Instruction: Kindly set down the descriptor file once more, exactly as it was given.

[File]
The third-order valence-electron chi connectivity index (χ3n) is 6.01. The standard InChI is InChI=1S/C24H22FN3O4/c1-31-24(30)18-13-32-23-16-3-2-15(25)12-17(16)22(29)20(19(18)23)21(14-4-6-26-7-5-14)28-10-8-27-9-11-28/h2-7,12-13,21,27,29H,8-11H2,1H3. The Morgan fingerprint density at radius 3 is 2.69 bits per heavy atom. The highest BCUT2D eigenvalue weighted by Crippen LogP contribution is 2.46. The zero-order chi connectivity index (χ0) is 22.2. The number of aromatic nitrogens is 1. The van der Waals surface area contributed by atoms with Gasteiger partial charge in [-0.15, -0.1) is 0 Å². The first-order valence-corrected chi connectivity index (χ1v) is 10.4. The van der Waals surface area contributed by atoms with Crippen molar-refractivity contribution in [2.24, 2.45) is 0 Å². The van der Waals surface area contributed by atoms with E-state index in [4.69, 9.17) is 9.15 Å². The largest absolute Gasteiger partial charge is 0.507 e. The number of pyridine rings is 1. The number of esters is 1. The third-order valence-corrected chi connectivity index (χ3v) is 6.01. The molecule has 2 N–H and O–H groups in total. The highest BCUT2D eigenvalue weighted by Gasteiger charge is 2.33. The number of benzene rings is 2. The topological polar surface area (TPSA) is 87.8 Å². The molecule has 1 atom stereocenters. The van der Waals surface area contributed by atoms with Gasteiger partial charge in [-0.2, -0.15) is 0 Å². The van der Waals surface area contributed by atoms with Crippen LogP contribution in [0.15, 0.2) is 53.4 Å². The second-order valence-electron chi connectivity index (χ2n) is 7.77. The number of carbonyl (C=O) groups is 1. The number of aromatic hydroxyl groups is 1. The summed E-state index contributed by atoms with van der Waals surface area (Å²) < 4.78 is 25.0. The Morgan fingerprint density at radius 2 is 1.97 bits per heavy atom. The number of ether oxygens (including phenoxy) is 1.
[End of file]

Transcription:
The third-order valence-electron chi connectivity index (χ3n) is 6.01. The standard InChI is InChI=1S/C24H22FN3O4/c1-31-24(30)18-13-32-23-16-3-2-15(25)12-17(16)22(29)20(19(18)23)21(14-4-6-26-7-5-14)28-10-8-27-9-11-28/h2-7,12-13,21,27,29H,8-11H2,1H3. The Morgan fingerprint density at radius 3 is 2.69 bits per heavy atom. The highest BCUT2D eigenvalue weighted by Crippen LogP contribution is 2.46. The zero-order chi connectivity index (χ0) is 22.2. The number of aromatic nitrogens is 1. The van der Waals surface area contributed by atoms with Gasteiger partial charge in [-0.15, -0.1) is 0 Å². The first-order valence-corrected chi connectivity index (χ1v) is 10.4. The van der Waals surface area contributed by atoms with Crippen molar-refractivity contribution in [2.24, 2.45) is 0 Å². The van der Waals surface area contributed by atoms with E-state index in [4.69, 9.17) is 9.15 Å². The largest absolute Gasteiger partial charge is 0.507 e. The number of pyridine rings is 1. The number of esters is 1. The third-order valence-corrected chi connectivity index (χ3v) is 6.01. The molecule has 2 N–H and O–H groups in total. The highest BCUT2D eigenvalue weighted by Gasteiger charge is 2.33. The number of benzene rings is 2. The topological polar surface area (TPSA) is 87.8 Å². The molecule has 1 atom stereocenters. The van der Waals surface area contributed by atoms with Gasteiger partial charge in [-0.2, -0.15) is 0 Å². The van der Waals surface area contributed by atoms with Crippen LogP contribution in [0.15, 0.2) is 53.4 Å². The second-order valence-electron chi connectivity index (χ2n) is 7.77. The number of carbonyl (C=O) groups is 1. The number of aromatic hydroxyl groups is 1. The summed E-state index contributed by atoms with van der Waals surface area (Å²) < 4.78 is 25.0. The Morgan fingerprint density at radius 2 is 1.97 bits per heavy atom. The number of ether oxygens (including phenoxy) is 1.